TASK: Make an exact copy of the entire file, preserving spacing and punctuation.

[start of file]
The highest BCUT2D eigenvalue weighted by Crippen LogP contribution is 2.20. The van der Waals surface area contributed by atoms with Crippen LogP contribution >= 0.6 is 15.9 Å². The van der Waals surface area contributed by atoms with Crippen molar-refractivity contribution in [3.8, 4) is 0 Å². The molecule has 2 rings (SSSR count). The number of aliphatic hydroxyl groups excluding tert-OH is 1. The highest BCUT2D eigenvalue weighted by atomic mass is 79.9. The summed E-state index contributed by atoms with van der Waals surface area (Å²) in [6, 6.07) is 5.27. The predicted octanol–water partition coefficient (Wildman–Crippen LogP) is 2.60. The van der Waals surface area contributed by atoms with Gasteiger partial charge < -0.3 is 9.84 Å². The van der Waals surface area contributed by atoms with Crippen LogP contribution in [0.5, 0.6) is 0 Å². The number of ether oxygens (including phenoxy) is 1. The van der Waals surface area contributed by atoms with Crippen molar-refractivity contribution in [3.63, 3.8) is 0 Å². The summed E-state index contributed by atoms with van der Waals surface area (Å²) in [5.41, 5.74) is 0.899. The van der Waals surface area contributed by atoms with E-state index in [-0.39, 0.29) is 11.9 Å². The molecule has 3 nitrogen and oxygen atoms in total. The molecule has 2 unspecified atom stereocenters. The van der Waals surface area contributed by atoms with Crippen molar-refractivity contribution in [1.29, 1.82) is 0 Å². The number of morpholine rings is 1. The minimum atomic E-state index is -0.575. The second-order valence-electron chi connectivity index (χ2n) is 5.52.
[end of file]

The highest BCUT2D eigenvalue weighted by Crippen LogP contribution is 2.20. The van der Waals surface area contributed by atoms with Crippen LogP contribution >= 0.6 is 15.9 Å². The van der Waals surface area contributed by atoms with Crippen molar-refractivity contribution in [3.8, 4) is 0 Å². The molecule has 2 rings (SSSR count). The number of aliphatic hydroxyl groups excluding tert-OH is 1. The highest BCUT2D eigenvalue weighted by atomic mass is 79.9. The summed E-state index contributed by atoms with van der Waals surface area (Å²) in [6, 6.07) is 5.27. The predicted octanol–water partition coefficient (Wildman–Crippen LogP) is 2.60. The van der Waals surface area contributed by atoms with Gasteiger partial charge < -0.3 is 9.84 Å². The van der Waals surface area contributed by atoms with Crippen LogP contribution in [0.5, 0.6) is 0 Å². The number of ether oxygens (including phenoxy) is 1. The van der Waals surface area contributed by atoms with Crippen molar-refractivity contribution in [3.63, 3.8) is 0 Å². The summed E-state index contributed by atoms with van der Waals surface area (Å²) in [5.41, 5.74) is 0.899. The van der Waals surface area contributed by atoms with E-state index in [-0.39, 0.29) is 11.9 Å². The molecule has 3 nitrogen and oxygen atoms in total. The molecule has 2 unspecified atom stereocenters. The van der Waals surface area contributed by atoms with Crippen molar-refractivity contribution in [1.29, 1.82) is 0 Å². The number of morpholine rings is 1. The minimum atomic E-state index is -0.575. The second-order valence-electron chi connectivity index (χ2n) is 5.52.